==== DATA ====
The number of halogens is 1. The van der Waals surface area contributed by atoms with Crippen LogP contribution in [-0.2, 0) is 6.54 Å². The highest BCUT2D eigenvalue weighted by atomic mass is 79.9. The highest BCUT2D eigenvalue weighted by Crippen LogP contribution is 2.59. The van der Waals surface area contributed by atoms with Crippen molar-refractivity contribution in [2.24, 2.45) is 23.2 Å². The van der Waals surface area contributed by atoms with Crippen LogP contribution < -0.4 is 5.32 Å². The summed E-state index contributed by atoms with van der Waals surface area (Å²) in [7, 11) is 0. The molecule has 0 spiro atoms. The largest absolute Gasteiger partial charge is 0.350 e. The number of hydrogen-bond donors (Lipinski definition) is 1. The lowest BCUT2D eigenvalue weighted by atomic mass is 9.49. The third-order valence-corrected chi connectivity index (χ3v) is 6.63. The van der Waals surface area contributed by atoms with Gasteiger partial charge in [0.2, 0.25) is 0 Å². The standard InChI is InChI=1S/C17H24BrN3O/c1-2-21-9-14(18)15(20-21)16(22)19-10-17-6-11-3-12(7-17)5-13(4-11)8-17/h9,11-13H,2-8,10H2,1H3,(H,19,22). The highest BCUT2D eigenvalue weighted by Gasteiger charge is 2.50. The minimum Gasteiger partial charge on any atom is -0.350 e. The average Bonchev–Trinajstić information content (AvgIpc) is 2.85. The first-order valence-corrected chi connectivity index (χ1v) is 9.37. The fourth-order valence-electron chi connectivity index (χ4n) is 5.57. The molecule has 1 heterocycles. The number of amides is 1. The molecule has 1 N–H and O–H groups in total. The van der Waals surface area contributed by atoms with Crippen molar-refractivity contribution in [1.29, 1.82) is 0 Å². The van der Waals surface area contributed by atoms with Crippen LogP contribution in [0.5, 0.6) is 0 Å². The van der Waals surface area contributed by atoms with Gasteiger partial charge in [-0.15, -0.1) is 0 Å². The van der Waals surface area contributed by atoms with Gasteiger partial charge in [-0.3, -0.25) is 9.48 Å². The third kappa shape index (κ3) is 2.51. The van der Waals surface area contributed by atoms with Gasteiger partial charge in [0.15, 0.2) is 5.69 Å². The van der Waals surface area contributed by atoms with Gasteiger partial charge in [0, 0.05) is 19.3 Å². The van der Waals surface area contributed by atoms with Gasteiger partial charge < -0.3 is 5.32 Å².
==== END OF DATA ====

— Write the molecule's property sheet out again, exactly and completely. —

The number of halogens is 1. The van der Waals surface area contributed by atoms with Crippen LogP contribution in [-0.2, 0) is 6.54 Å². The highest BCUT2D eigenvalue weighted by atomic mass is 79.9. The highest BCUT2D eigenvalue weighted by Crippen LogP contribution is 2.59. The van der Waals surface area contributed by atoms with Crippen molar-refractivity contribution in [2.24, 2.45) is 23.2 Å². The van der Waals surface area contributed by atoms with Crippen LogP contribution < -0.4 is 5.32 Å². The summed E-state index contributed by atoms with van der Waals surface area (Å²) in [7, 11) is 0. The molecule has 0 spiro atoms. The largest absolute Gasteiger partial charge is 0.350 e. The number of hydrogen-bond donors (Lipinski definition) is 1. The lowest BCUT2D eigenvalue weighted by atomic mass is 9.49. The third-order valence-corrected chi connectivity index (χ3v) is 6.63. The van der Waals surface area contributed by atoms with Gasteiger partial charge in [0.2, 0.25) is 0 Å². The standard InChI is InChI=1S/C17H24BrN3O/c1-2-21-9-14(18)15(20-21)16(22)19-10-17-6-11-3-12(7-17)5-13(4-11)8-17/h9,11-13H,2-8,10H2,1H3,(H,19,22). The highest BCUT2D eigenvalue weighted by Gasteiger charge is 2.50. The minimum Gasteiger partial charge on any atom is -0.350 e. The average Bonchev–Trinajstić information content (AvgIpc) is 2.85. The first-order valence-corrected chi connectivity index (χ1v) is 9.37. The fourth-order valence-electron chi connectivity index (χ4n) is 5.57. The molecule has 1 heterocycles. The number of amides is 1. The molecule has 1 N–H and O–H groups in total. The van der Waals surface area contributed by atoms with Crippen molar-refractivity contribution in [1.29, 1.82) is 0 Å². The van der Waals surface area contributed by atoms with Crippen LogP contribution in [0.5, 0.6) is 0 Å². The van der Waals surface area contributed by atoms with Gasteiger partial charge in [-0.15, -0.1) is 0 Å². The van der Waals surface area contributed by atoms with Gasteiger partial charge in [-0.3, -0.25) is 9.48 Å². The third kappa shape index (κ3) is 2.51. The van der Waals surface area contributed by atoms with Gasteiger partial charge in [0.15, 0.2) is 5.69 Å². The van der Waals surface area contributed by atoms with Gasteiger partial charge in [0, 0.05) is 19.3 Å². The van der Waals surface area contributed by atoms with Gasteiger partial charge < -0.3 is 5.32 Å².